The Egyptian Supreme Council of the Armed Forces announced Tuesday that it has formed a committee of judges and politicians to oversee amending the Egyptian constitution [text] within the next 10 days. When the council assumed power on Sunday, it indicated that part of its transition plan [proclamation text] was to form a committee to amend constitutional articles prior to holding a public referendum. The plan follows the intentions of ousted president Hosni Mubarak [Al Jazeera profile], who had approved the formation of a panel [JURIST report] to amend the constitution before he resigned. The changes may also allow the creation of new political parties. The Muslim Brotherhood, which is currently banned in Egypt, announced on Tuesday that it will form a party [LAT report] to participate in upcoming elections. Critics say that 10 days is not enough time [Telegraph report] for the committee to make substantial changes to the constitution, such as abolishing Article 2, which upholds Sharia law [CFR backgrounder; JURIST news archive]. However, the new committee also suggests that the military council is on track to hold elections in six months [Indian Express report] and return power to the Egyptian people.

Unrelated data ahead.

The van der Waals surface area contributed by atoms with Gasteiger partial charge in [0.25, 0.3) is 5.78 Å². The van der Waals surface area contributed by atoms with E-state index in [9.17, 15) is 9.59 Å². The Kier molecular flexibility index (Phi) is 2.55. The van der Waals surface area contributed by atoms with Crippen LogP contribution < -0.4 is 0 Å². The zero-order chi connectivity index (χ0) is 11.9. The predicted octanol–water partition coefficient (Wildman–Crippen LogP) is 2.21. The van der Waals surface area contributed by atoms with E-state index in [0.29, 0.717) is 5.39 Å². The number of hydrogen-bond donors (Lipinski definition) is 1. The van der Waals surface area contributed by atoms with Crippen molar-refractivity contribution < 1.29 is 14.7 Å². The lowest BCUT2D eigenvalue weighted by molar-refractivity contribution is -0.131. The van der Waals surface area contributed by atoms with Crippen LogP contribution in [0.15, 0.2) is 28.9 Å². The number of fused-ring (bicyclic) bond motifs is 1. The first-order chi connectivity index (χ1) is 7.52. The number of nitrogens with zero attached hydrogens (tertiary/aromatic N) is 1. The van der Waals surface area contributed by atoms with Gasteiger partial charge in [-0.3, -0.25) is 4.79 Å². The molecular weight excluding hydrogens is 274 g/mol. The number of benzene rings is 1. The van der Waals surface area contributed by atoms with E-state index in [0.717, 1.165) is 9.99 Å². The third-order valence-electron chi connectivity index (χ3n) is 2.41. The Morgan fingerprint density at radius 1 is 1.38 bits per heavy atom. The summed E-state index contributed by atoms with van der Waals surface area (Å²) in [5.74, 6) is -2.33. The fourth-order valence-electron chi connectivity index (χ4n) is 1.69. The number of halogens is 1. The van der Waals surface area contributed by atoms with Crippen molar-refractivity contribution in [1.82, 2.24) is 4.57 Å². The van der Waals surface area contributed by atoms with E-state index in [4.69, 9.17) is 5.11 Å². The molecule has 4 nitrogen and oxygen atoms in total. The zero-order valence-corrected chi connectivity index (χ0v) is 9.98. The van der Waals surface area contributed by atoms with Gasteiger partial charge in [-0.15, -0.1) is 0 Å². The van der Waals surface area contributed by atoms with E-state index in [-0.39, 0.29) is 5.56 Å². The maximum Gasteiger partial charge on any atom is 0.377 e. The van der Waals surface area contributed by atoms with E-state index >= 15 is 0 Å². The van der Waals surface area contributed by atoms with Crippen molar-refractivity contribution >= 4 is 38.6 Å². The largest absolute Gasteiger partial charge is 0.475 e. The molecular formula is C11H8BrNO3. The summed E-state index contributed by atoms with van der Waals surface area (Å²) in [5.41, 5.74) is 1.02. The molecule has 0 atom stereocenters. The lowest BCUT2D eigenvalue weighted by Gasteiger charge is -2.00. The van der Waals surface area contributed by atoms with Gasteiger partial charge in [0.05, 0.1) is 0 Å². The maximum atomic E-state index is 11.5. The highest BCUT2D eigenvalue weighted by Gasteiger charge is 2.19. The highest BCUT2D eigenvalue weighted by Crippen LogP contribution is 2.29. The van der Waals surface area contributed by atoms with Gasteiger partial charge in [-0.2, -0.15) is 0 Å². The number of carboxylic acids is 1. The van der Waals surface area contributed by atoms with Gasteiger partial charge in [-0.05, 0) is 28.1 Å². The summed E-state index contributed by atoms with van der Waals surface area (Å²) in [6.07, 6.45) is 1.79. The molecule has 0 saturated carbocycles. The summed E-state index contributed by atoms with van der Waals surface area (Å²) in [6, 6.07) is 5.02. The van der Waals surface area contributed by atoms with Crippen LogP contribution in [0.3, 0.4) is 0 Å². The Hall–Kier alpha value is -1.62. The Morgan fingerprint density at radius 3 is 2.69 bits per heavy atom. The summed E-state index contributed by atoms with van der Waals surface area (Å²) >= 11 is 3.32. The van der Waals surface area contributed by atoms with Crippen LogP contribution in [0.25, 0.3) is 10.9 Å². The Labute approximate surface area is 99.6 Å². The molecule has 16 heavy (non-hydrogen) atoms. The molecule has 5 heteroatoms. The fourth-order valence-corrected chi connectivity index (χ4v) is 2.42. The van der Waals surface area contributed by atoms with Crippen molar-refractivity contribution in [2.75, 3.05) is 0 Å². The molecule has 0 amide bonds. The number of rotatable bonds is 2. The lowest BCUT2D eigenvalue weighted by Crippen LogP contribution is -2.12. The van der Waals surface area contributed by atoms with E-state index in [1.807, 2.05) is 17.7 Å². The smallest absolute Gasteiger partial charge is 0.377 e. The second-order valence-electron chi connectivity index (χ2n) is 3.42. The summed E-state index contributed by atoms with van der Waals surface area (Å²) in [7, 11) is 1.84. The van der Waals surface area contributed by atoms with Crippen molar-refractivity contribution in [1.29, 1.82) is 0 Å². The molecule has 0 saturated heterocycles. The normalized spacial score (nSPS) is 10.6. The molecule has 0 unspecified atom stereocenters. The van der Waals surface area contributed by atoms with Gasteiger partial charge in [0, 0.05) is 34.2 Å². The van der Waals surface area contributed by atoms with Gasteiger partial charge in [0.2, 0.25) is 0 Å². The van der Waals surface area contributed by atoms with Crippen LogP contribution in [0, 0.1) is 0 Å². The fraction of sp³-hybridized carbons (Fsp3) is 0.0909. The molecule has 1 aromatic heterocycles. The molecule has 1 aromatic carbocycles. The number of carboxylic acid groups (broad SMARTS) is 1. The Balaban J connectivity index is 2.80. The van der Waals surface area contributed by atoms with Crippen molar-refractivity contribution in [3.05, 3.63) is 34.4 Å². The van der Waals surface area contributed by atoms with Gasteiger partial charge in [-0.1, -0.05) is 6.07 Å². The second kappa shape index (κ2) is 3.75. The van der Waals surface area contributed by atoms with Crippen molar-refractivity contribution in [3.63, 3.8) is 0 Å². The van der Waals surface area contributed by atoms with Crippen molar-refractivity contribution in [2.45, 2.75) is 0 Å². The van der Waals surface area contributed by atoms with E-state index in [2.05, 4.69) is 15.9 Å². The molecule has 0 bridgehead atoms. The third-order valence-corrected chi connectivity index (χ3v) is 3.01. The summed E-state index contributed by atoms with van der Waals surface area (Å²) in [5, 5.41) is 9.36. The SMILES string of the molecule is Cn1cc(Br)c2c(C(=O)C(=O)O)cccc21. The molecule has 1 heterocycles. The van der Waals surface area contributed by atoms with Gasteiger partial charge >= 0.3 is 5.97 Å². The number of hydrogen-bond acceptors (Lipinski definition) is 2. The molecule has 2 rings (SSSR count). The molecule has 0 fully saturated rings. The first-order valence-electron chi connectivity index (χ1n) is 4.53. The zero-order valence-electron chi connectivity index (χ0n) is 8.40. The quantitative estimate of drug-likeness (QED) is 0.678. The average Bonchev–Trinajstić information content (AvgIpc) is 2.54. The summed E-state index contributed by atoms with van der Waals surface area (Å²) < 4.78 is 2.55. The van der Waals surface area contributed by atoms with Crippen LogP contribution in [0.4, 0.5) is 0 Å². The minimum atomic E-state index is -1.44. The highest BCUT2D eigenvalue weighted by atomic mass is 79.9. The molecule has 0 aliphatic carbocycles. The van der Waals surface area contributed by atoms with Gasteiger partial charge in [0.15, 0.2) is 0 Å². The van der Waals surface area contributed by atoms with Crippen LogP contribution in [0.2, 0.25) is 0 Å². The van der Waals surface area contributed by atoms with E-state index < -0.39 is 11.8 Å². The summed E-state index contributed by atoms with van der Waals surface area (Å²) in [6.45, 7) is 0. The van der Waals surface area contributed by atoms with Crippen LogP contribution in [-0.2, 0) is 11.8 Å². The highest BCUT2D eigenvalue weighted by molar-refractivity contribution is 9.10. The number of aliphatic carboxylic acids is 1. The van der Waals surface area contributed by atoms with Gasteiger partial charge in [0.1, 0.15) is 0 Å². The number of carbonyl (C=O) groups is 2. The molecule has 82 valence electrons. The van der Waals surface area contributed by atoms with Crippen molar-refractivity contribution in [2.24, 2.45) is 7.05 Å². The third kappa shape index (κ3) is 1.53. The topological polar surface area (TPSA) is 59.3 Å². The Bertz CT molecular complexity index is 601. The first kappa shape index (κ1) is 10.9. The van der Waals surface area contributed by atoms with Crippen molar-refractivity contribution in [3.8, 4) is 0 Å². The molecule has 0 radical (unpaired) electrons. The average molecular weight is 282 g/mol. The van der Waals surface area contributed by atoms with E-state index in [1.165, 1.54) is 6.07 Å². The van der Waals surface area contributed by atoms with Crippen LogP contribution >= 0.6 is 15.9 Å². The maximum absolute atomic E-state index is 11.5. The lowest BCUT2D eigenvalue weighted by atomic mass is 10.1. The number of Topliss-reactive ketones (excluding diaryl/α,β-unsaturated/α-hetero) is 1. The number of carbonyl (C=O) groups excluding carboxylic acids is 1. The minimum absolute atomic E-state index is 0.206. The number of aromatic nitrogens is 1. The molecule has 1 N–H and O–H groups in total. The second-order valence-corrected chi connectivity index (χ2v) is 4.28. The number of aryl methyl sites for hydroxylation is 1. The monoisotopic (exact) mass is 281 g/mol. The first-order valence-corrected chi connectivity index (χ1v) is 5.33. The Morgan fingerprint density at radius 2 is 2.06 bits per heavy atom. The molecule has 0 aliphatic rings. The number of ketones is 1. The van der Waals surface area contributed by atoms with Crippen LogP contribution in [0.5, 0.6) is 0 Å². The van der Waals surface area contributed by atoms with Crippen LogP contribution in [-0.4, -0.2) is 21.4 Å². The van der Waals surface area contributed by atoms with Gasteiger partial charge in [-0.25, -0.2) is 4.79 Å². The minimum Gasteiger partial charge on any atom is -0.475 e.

The military pledged last week to lift the emergency laws [JURIST report] that have been in place since Mubarak assumed power. Prior to Mubarak's resignation, Egypt's government had reached out [JURIST report] to various opposition leaders in the wake of demonstrations that swept the country. Among those in the opposition that have been approached are the Muslim Brotherhood, the oldest and largest Islamic political group in the world. According to some commentators, the unrest in Egypt is closely related to the recent civil unrest in Tunisia [JURIST op-ed] that culminated last month with the resignation of President Zine al-Abidine Ben Ali [JURIST report].